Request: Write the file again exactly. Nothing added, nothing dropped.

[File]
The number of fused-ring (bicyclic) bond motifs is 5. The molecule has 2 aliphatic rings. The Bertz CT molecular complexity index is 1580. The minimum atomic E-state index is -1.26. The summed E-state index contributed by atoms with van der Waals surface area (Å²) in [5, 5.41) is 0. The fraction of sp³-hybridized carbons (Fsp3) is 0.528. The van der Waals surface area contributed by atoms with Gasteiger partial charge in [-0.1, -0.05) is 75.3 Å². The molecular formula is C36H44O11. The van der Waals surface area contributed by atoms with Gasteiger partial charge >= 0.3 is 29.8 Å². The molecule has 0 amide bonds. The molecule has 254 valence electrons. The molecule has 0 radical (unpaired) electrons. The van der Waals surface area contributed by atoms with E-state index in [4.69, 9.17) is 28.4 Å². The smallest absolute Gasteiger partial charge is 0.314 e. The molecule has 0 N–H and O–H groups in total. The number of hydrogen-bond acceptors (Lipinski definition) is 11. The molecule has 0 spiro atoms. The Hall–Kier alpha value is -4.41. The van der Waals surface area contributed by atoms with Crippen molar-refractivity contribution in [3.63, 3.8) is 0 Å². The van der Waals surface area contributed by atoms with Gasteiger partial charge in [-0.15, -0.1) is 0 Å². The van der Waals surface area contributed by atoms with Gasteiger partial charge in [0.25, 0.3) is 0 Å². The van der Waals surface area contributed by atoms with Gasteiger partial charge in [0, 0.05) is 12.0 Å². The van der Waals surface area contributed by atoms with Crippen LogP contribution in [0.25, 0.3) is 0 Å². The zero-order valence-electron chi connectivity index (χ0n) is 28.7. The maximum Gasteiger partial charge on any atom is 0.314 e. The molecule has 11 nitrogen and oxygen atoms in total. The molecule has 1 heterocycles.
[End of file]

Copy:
The number of fused-ring (bicyclic) bond motifs is 5. The molecule has 2 aliphatic rings. The Bertz CT molecular complexity index is 1580. The minimum atomic E-state index is -1.26. The summed E-state index contributed by atoms with van der Waals surface area (Å²) in [5, 5.41) is 0. The fraction of sp³-hybridized carbons (Fsp3) is 0.528. The van der Waals surface area contributed by atoms with Gasteiger partial charge in [-0.1, -0.05) is 75.3 Å². The molecular formula is C36H44O11. The van der Waals surface area contributed by atoms with Gasteiger partial charge >= 0.3 is 29.8 Å². The molecule has 0 amide bonds. The molecule has 254 valence electrons. The molecule has 0 radical (unpaired) electrons. The van der Waals surface area contributed by atoms with E-state index in [4.69, 9.17) is 28.4 Å². The smallest absolute Gasteiger partial charge is 0.314 e. The molecule has 0 N–H and O–H groups in total. The number of hydrogen-bond acceptors (Lipinski definition) is 11. The molecule has 0 spiro atoms. The Hall–Kier alpha value is -4.41. The van der Waals surface area contributed by atoms with Crippen molar-refractivity contribution in [3.63, 3.8) is 0 Å². The van der Waals surface area contributed by atoms with Gasteiger partial charge in [-0.15, -0.1) is 0 Å². The van der Waals surface area contributed by atoms with Gasteiger partial charge in [0.25, 0.3) is 0 Å². The van der Waals surface area contributed by atoms with Gasteiger partial charge in [0, 0.05) is 12.0 Å². The van der Waals surface area contributed by atoms with Crippen LogP contribution in [0.25, 0.3) is 0 Å². The zero-order valence-electron chi connectivity index (χ0n) is 28.7. The maximum Gasteiger partial charge on any atom is 0.314 e. The molecule has 11 nitrogen and oxygen atoms in total. The molecule has 1 heterocycles.